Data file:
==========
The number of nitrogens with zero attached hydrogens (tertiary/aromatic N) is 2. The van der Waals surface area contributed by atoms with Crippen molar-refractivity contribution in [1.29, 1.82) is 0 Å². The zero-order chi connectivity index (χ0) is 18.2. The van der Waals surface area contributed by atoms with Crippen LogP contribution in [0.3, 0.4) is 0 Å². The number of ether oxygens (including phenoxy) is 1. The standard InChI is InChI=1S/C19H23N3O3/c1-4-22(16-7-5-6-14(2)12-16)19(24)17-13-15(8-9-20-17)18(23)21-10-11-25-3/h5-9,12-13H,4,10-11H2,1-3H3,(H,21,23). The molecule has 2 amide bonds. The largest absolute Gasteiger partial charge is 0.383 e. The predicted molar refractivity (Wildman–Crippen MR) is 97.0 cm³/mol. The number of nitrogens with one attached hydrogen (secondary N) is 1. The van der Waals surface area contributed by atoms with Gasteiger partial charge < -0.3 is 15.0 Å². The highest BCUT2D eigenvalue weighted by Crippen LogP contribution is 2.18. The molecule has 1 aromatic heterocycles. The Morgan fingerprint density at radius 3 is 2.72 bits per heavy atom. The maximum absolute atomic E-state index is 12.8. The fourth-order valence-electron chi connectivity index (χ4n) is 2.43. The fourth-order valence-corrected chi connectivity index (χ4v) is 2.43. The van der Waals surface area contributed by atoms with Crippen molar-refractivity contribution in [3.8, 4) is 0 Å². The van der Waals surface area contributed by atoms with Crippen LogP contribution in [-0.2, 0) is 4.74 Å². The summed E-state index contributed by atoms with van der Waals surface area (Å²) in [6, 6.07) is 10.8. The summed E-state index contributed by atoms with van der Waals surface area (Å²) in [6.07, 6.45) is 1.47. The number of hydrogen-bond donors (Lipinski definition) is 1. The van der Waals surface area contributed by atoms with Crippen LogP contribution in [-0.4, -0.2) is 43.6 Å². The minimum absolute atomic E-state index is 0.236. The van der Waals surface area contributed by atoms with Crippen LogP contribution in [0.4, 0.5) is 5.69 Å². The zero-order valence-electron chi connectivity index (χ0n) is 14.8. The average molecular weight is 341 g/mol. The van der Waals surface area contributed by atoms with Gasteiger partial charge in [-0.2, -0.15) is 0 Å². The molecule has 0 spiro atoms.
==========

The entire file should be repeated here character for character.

The number of nitrogens with zero attached hydrogens (tertiary/aromatic N) is 2. The van der Waals surface area contributed by atoms with Crippen molar-refractivity contribution in [1.29, 1.82) is 0 Å². The zero-order chi connectivity index (χ0) is 18.2. The van der Waals surface area contributed by atoms with Crippen LogP contribution in [0.3, 0.4) is 0 Å². The number of ether oxygens (including phenoxy) is 1. The standard InChI is InChI=1S/C19H23N3O3/c1-4-22(16-7-5-6-14(2)12-16)19(24)17-13-15(8-9-20-17)18(23)21-10-11-25-3/h5-9,12-13H,4,10-11H2,1-3H3,(H,21,23). The molecule has 2 amide bonds. The largest absolute Gasteiger partial charge is 0.383 e. The predicted molar refractivity (Wildman–Crippen MR) is 97.0 cm³/mol. The number of nitrogens with one attached hydrogen (secondary N) is 1. The van der Waals surface area contributed by atoms with Gasteiger partial charge < -0.3 is 15.0 Å². The highest BCUT2D eigenvalue weighted by Crippen LogP contribution is 2.18. The molecule has 1 aromatic heterocycles. The Morgan fingerprint density at radius 3 is 2.72 bits per heavy atom. The maximum absolute atomic E-state index is 12.8. The fourth-order valence-electron chi connectivity index (χ4n) is 2.43. The fourth-order valence-corrected chi connectivity index (χ4v) is 2.43. The van der Waals surface area contributed by atoms with Crippen molar-refractivity contribution in [3.8, 4) is 0 Å². The van der Waals surface area contributed by atoms with Crippen LogP contribution in [-0.2, 0) is 4.74 Å². The summed E-state index contributed by atoms with van der Waals surface area (Å²) in [6, 6.07) is 10.8. The summed E-state index contributed by atoms with van der Waals surface area (Å²) in [6.07, 6.45) is 1.47. The number of hydrogen-bond donors (Lipinski definition) is 1. The van der Waals surface area contributed by atoms with Crippen LogP contribution in [-0.4, -0.2) is 43.6 Å². The minimum absolute atomic E-state index is 0.236. The van der Waals surface area contributed by atoms with Crippen LogP contribution in [0.4, 0.5) is 5.69 Å². The zero-order valence-electron chi connectivity index (χ0n) is 14.8. The average molecular weight is 341 g/mol. The van der Waals surface area contributed by atoms with Gasteiger partial charge in [-0.2, -0.15) is 0 Å². The molecule has 0 spiro atoms.